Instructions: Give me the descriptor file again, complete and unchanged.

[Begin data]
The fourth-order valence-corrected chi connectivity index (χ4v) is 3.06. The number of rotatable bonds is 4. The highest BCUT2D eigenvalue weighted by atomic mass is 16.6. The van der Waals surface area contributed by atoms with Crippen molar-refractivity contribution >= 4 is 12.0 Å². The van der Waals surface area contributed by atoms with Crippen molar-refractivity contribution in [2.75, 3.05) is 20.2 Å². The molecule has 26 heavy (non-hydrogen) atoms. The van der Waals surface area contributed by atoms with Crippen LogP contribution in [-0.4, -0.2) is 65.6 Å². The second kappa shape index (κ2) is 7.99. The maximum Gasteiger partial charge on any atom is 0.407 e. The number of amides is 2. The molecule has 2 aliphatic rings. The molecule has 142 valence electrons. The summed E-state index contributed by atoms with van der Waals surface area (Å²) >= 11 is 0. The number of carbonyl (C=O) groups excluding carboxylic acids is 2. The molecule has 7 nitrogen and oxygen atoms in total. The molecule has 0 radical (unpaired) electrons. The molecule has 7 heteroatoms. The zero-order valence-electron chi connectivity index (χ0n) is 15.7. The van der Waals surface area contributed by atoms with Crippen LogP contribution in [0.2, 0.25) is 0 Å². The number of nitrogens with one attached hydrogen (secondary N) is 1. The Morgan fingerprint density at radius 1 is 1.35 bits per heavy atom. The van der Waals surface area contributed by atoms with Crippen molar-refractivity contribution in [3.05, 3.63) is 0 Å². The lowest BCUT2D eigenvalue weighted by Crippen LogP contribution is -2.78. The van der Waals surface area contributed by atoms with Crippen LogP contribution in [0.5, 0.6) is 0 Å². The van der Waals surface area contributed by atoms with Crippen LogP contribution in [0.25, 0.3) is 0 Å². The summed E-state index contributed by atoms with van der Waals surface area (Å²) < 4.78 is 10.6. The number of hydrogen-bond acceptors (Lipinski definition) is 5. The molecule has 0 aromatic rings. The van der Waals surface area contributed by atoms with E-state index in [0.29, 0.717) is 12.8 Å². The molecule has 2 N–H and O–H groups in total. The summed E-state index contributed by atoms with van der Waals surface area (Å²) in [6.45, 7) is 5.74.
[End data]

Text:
The fourth-order valence-corrected chi connectivity index (χ4v) is 3.06. The number of rotatable bonds is 4. The highest BCUT2D eigenvalue weighted by atomic mass is 16.6. The van der Waals surface area contributed by atoms with Crippen molar-refractivity contribution >= 4 is 12.0 Å². The van der Waals surface area contributed by atoms with Crippen molar-refractivity contribution in [2.75, 3.05) is 20.2 Å². The molecule has 26 heavy (non-hydrogen) atoms. The van der Waals surface area contributed by atoms with Crippen LogP contribution in [-0.4, -0.2) is 65.6 Å². The second kappa shape index (κ2) is 7.99. The maximum Gasteiger partial charge on any atom is 0.407 e. The number of amides is 2. The molecule has 2 aliphatic rings. The molecule has 142 valence electrons. The summed E-state index contributed by atoms with van der Waals surface area (Å²) >= 11 is 0. The number of carbonyl (C=O) groups excluding carboxylic acids is 2. The molecule has 7 nitrogen and oxygen atoms in total. The molecule has 0 radical (unpaired) electrons. The molecule has 7 heteroatoms. The zero-order valence-electron chi connectivity index (χ0n) is 15.7. The van der Waals surface area contributed by atoms with Crippen LogP contribution in [0.2, 0.25) is 0 Å². The number of nitrogens with one attached hydrogen (secondary N) is 1. The Morgan fingerprint density at radius 1 is 1.35 bits per heavy atom. The van der Waals surface area contributed by atoms with Crippen molar-refractivity contribution in [3.05, 3.63) is 0 Å². The lowest BCUT2D eigenvalue weighted by Crippen LogP contribution is -2.78. The van der Waals surface area contributed by atoms with Crippen LogP contribution in [0.5, 0.6) is 0 Å². The van der Waals surface area contributed by atoms with Crippen LogP contribution in [0.25, 0.3) is 0 Å². The summed E-state index contributed by atoms with van der Waals surface area (Å²) < 4.78 is 10.6. The number of hydrogen-bond acceptors (Lipinski definition) is 5. The molecule has 0 aromatic rings. The van der Waals surface area contributed by atoms with E-state index in [0.29, 0.717) is 12.8 Å². The molecule has 2 N–H and O–H groups in total. The summed E-state index contributed by atoms with van der Waals surface area (Å²) in [6.45, 7) is 5.74.